Disabled and Unable to Work? An Introduction to Disability Benefits
A Guide to SSDI vs. SSI Benefits
Certain injuries and medical conditions can leave a person unable to work. If you are in this situation, you may be wondering what options you have. Navigating the area of disability benefits can be difficult and confusing. However, the most important thing to realize when you are unable to work, is that may be entitled to monthly disability benefits. Social Security administers two programs that provide “disability benefits” for individuals unable to earn a living. The following are some of the basics that will help you understand more about these two programs:
What is Social Security Disability Insurance (SSDI)?
SSDI is a Social Security managed program that pays monthly benefits to any eligible person who becomes physically or mentally disabled and is unable to work. SSDI is an employee-funded program. Employees pay into the program when FICA is automatically withheld from their paychecks. FICA, which refers to the Federal Insurance Contributions Act tax, is a tax that in part funds SSDI. To be approved for SSDI benefits, a person must not only meet the definition of being disabled, but he or she must have also worked long enough to become eligible. For each year an employee works he or she receives four work credits. The number of work credits a person needs to qualify for SSDI benefits depends on his or her age at the time he or she applies for benefits. Also, a certain number of those work credits must have occurred in the last 5 years. If a person has not worked long enough to obtain the number of work credits needed, then he or she is not eligible for SSDI benefits. The monthly amount of benefits a person can receive is based on his or her earnings.
What is Supplement Security Income (SSI)?
SSI is a need-based Social Security program that affords monthly benefits to people who are unable to work due to disability, blindness or age. To qualify for the program a person must have little to no income. The monthly benefits amount is designed to provide for a person’s most basic needs. For 2015, the maximum monthly amount of benefits a person can receive is $733 per individual or $1,100 for a couple.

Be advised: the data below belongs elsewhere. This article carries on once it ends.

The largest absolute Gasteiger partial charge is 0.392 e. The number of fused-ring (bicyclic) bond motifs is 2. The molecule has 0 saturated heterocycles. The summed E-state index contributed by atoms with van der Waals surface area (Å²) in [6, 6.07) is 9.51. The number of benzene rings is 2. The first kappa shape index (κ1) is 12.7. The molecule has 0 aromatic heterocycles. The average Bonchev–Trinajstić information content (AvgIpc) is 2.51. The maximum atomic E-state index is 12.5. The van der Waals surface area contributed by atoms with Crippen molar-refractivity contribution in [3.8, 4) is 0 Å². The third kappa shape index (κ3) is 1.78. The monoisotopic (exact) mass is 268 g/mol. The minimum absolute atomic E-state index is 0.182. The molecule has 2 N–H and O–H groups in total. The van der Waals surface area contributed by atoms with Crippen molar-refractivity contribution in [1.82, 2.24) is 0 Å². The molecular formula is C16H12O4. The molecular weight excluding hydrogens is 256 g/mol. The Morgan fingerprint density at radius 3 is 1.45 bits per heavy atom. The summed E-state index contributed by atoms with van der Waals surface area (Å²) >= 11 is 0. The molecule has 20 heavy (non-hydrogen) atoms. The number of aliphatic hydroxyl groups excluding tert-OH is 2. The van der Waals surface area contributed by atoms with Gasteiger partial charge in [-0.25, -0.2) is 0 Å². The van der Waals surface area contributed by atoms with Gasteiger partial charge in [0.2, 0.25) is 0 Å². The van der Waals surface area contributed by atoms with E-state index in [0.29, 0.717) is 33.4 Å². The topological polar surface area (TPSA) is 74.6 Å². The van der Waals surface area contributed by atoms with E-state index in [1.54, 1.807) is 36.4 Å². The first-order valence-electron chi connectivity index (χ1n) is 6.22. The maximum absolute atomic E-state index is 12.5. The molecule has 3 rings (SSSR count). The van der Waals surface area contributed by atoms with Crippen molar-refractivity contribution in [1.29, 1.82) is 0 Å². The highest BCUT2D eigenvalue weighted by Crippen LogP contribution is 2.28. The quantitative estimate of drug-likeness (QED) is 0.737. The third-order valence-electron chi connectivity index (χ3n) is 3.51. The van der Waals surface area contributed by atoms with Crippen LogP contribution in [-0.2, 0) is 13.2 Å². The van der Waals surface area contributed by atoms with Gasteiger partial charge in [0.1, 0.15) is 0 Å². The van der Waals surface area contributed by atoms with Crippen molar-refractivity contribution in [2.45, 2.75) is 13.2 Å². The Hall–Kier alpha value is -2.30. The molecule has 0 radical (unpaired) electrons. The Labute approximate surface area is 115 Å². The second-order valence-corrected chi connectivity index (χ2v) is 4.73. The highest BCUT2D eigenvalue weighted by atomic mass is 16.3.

How are SSI and SSDI different?
While both SSI and SSDI are Social Security programs that provide monthly benefits to persons who have a disability or other impairment which renders them unable to work, the similarities pretty much end there. SSI is a need-based program where a person must have little to no assets to qualify. While SSDI on the other hand, does not have any asset or income restrictions and the amount a person can receive per month is much higher than with SSI. Although, it is possible for a person to receive both SSDI and SSI if the person’s monthly SSDI benefit is lower than maximum SSI benefit amount.
If you are injured or are suffering from an impairment that makes you unable to hold employment, then you need to talk to a skilled Southern California Disability Attorney. Attorney Jane Cervantes handles both SSI and SSDI cases and understands how to navigate clients through all parts of the disability application process. To determine if you qualify for disability benefits, you need to talk with Southern California Disability Attorney Jane Cervantes as soon as possible. Call The Law Offices of Jane Cervantes today at (909) 626-3595 to schedule an appointment or phone consultation. The Law Offices of Jane Cervantes is conveniently located in the Village of Claremont and serves clients in Los Angeles, Orange, Riverside and San Bernardino counties.